recent brews

  • Multiple Instance Filtering for Object Tracking

    Tracking an object whose appearance is constantly evolving requires that a relevant model be maintained. We view this from the perspective of a joint regression and classification problem and devise a multi-part object representation that enables us to join the ideas of robust filtering and multiple instance learning.

  • Diving

    Can we learn to quantify action quality? A challenging new task for action research. An initial classification analysis was presented at the ACCV2010 VECTaR workshop.

  • Analysis of Human Actions

    We view human actions from the perspective of time series. We show that by focusing on the temporal characteristics of actions very low dimensional features can be highly discriminative. Our work presents several techniques for building dictionaries of action primitives from time series and explores simple classification algorithms that leverage this representation. A second line of work explores dynamic models of motion, decomposing actions into a dynamic system that remains constant over the course of observation (properties of actor) and a set of sparse inputs (action signature).

  • Towards Keyword Based Category Recognition

    Can we automatically gather good training images from the web for any object keyword with no prior knowledge? One might imagine existing image search engines as a natural starting point. Unfortunately current image search techniques do not utilize image information, thus returned results typically contain many irrelevant images. We explore a non-parametric measure of strangeness in the space of holistic image descriptors to remove visually inconsistent search results.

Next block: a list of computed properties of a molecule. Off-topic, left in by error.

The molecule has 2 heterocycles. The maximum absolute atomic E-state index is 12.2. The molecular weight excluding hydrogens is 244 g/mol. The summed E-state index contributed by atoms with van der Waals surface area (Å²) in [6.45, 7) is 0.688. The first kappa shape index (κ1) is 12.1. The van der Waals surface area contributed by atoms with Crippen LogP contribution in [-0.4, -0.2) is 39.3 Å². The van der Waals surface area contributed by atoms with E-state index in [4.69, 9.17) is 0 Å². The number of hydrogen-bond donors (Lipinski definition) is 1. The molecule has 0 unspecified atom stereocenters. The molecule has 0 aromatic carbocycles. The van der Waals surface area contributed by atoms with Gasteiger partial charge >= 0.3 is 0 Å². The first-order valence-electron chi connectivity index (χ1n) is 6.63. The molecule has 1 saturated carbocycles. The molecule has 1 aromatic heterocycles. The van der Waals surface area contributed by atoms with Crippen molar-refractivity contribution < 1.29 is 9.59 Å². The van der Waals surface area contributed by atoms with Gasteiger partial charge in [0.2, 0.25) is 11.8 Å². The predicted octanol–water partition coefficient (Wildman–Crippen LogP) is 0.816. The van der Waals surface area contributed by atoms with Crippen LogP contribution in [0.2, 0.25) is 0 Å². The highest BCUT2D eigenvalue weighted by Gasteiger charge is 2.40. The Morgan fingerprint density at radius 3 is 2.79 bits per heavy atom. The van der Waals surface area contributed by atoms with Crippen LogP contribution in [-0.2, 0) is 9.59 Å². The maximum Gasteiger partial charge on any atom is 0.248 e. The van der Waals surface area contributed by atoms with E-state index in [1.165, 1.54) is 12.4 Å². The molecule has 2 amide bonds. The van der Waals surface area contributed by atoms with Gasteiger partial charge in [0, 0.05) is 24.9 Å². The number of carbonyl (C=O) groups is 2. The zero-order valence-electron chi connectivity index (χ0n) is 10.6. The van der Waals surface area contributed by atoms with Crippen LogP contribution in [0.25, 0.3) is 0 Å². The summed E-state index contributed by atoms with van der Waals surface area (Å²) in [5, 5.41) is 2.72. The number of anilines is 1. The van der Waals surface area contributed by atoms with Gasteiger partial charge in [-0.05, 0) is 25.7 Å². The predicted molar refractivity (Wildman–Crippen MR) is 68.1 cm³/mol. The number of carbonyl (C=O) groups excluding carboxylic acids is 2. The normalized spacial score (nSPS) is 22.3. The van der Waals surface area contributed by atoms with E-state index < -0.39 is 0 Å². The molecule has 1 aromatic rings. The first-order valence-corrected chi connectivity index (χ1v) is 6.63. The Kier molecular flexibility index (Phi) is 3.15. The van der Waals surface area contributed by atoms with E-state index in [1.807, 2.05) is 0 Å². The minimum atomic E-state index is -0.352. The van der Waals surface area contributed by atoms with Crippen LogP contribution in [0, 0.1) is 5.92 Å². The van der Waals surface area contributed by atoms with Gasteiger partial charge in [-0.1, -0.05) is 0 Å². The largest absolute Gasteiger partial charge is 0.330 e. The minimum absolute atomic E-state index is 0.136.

a taste of the past

  • Simultaneous Localization and Mapping (SLAM) with Dynamic Object Tracking

    I did some evaluation work of SLAM algorithms and developed a Matlab version of FastSLAM with several variations. Tracking of dynamic objects was incorporated for robustness in dynamic environments. I also put together a simple self-contained robot simulator for visualization and testing.

  • Highly Organized Bunch Of Scavengers (HOBOS):
    A Multi Agent Approach to Vision Based Robot Scavenging

    Together with my Vision Lab colleagues, Brian Fulkerson and Jeremi Sudol, we designed and implemented a system for multi agent robot scavenging. The architecture of the system is specifically engineered for scalability in the number of agents and robustness to long periods of network partitioning. Each agent can operate entirely on its own, but cooperates with others even when sparse communication is available.

    I worked primarily on the localization and communication elements of the system, which utilized structure from motion (SFM), hidden markov models (HMMs), scale invariant feature transform (SIFT), and delay tolerant networking concepts from peer-to-peer mobile ad-hoc networking.

  • Dense 3D Mapping with Monocular Vision

    While at Harvey Mudd I constructed a large C++ toolkit for building 3D maps from sequential images captured by a moving robot. The toolkit also included graphics tools to display the intermediate results of each computational step in the pipeline. This was the project that first got me into vision and led me to where I currently stand.